The bond referendum requires a petition that must be signed by at least 15 percent of residents who voted in last year's general election which equates to about 45 signatures. The petition garnered over 60 signatures and was received by the borough on June 23.
Before the petition was filed, the next step was for the borough to finalize the plans for the buildings and go out to bid for their construction, however that process is now on hold until the conclusion of the special election.
The first question on the special election ballot will ask voters if they support a $1.4 million bond ordinance for the construction of a community center and the second will ask if they support a $3.6 million bond appropriation for the building of a new beach utility.
Both questions must pass for the borough to move forward with bidding process for a 8,609 square foot structure that will replace library and beach buildings destroyed by Hurricane Sandy in 2012. The building will have two floors that will also include an oceanfront deck, storage for police, fire and public works equipment and meeting space that will also be available for event rental by the public.
The borrowing for the $1.4 million bond will be repaid by taxes and the borrowing for $3.6 million is "anticipated to be fully repaid by revenues of the Beach Utility from beach user fees."
The third question will ask voters to ratify a $7.9 million bond ordinance that would fund the construction of a municipal complex through a tax increase. The complex will be over 14,000 square feet and will replace the fire house and police/first aid buildings lost to Sandy. It will include an extra bay for equipment storage and have space on the second floor that will allow for the relocation of all borough administration functions and records storage.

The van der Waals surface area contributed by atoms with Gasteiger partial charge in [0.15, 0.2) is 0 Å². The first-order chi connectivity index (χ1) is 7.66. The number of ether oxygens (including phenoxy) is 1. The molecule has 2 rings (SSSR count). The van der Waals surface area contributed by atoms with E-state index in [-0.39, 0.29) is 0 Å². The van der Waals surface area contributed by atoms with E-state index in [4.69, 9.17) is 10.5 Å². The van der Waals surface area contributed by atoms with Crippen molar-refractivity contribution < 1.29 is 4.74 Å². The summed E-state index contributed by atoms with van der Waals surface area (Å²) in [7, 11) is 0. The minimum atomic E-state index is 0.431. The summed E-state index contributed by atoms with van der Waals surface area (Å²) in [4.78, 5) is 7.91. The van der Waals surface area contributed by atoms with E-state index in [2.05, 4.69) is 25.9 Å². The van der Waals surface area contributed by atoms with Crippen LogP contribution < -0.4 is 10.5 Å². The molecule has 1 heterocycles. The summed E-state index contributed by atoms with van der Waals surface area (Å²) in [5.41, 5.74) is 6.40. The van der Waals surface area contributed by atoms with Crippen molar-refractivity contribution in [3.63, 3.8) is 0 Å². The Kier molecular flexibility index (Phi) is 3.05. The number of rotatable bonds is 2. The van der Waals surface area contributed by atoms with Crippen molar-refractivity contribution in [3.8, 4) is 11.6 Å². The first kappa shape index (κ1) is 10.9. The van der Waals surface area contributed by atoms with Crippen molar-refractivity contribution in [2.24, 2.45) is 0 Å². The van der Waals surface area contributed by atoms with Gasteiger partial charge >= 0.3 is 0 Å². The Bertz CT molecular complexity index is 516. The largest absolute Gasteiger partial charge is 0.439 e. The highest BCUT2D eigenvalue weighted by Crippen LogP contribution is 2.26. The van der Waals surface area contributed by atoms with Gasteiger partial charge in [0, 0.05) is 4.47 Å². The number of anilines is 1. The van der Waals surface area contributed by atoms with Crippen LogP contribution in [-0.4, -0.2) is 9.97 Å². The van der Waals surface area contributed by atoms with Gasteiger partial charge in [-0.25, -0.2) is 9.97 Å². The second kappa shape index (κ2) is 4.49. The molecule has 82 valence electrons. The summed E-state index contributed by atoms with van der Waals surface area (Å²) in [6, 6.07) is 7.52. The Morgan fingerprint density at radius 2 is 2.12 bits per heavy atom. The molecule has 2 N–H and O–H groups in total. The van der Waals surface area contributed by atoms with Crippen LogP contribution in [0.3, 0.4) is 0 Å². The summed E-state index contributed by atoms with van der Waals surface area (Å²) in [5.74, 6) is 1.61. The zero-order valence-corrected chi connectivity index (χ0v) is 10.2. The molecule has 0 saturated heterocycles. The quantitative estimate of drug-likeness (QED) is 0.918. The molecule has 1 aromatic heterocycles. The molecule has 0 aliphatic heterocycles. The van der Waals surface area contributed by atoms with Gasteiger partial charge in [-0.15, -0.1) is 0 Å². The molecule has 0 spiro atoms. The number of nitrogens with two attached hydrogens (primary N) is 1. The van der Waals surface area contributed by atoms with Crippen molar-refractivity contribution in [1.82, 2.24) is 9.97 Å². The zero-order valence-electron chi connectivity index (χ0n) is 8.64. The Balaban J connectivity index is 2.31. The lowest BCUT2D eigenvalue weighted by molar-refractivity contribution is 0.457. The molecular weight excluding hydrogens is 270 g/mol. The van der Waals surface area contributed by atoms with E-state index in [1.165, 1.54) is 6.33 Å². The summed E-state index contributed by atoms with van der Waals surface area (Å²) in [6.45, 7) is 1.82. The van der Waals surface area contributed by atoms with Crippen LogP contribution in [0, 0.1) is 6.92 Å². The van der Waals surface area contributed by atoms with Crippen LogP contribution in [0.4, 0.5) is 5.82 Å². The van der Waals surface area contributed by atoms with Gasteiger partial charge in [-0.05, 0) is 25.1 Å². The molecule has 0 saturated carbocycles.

FEMA and insurance and the borough's beach access fund will cover roughly half the cost of the two buildings, leaving about a $7.3 million cost for the municipality.
The tax impact on the owner of an average home in the borough valued at $500,000 would be an increase of $250 on their tax bill to help fund the cost of the two buildings project at their projected costs. Councilman Brian Kelly has said that if the newly-implemented paid parking generates $125,000, when the debt services for the projects begins between 2019-20, that would lower the tax burden to a $172 increase for the owner of an average home.
Some borough residents at the Aug. 2 meeting continued to speak out against the project, asking for more clarity on the financing numbers presented to the public. Resident Jean Kingman said she still felt the buildings are too large and expensive.
"You can have buildings, but you don't need to have palaces," Kingman said.
The borough council will hold special information sessions about the special election that will be open to the public on the following dates at Sea Bright Borough Hall: